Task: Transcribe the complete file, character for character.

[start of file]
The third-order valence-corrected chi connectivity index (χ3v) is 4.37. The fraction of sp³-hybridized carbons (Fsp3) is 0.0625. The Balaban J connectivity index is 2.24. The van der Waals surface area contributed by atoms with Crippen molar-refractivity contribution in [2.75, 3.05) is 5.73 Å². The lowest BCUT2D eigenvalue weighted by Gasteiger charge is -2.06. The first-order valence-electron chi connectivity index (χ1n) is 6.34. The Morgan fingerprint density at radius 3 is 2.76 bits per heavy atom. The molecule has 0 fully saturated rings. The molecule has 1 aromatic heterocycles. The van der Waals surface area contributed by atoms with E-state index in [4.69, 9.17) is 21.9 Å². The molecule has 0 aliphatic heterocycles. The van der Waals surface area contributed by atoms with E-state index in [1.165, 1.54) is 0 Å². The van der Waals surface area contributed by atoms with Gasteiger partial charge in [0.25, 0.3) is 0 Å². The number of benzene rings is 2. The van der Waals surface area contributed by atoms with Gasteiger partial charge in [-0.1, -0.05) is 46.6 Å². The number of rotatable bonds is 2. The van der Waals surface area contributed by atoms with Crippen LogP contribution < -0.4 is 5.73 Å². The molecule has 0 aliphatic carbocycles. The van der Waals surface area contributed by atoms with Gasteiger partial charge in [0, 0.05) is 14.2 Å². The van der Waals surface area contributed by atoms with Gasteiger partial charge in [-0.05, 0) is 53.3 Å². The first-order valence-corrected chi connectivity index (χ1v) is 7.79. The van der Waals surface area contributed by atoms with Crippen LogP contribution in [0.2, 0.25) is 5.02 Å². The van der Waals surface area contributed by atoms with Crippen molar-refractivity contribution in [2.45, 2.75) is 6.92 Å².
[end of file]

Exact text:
The third-order valence-corrected chi connectivity index (χ3v) is 4.37. The fraction of sp³-hybridized carbons (Fsp3) is 0.0625. The Balaban J connectivity index is 2.24. The van der Waals surface area contributed by atoms with Crippen molar-refractivity contribution in [2.75, 3.05) is 5.73 Å². The lowest BCUT2D eigenvalue weighted by Gasteiger charge is -2.06. The first-order valence-electron chi connectivity index (χ1n) is 6.34. The Morgan fingerprint density at radius 3 is 2.76 bits per heavy atom. The molecule has 0 fully saturated rings. The molecule has 1 aromatic heterocycles. The van der Waals surface area contributed by atoms with E-state index in [4.69, 9.17) is 21.9 Å². The molecule has 0 aliphatic heterocycles. The van der Waals surface area contributed by atoms with E-state index in [1.165, 1.54) is 0 Å². The van der Waals surface area contributed by atoms with Gasteiger partial charge in [0.25, 0.3) is 0 Å². The number of benzene rings is 2. The van der Waals surface area contributed by atoms with Gasteiger partial charge in [-0.1, -0.05) is 46.6 Å². The number of rotatable bonds is 2. The van der Waals surface area contributed by atoms with Crippen LogP contribution < -0.4 is 5.73 Å². The molecule has 0 aliphatic carbocycles. The van der Waals surface area contributed by atoms with Gasteiger partial charge in [0, 0.05) is 14.2 Å². The van der Waals surface area contributed by atoms with Gasteiger partial charge in [-0.05, 0) is 53.3 Å². The first-order valence-corrected chi connectivity index (χ1v) is 7.79. The van der Waals surface area contributed by atoms with Crippen LogP contribution in [0.2, 0.25) is 5.02 Å². The van der Waals surface area contributed by atoms with Crippen molar-refractivity contribution in [2.45, 2.75) is 6.92 Å².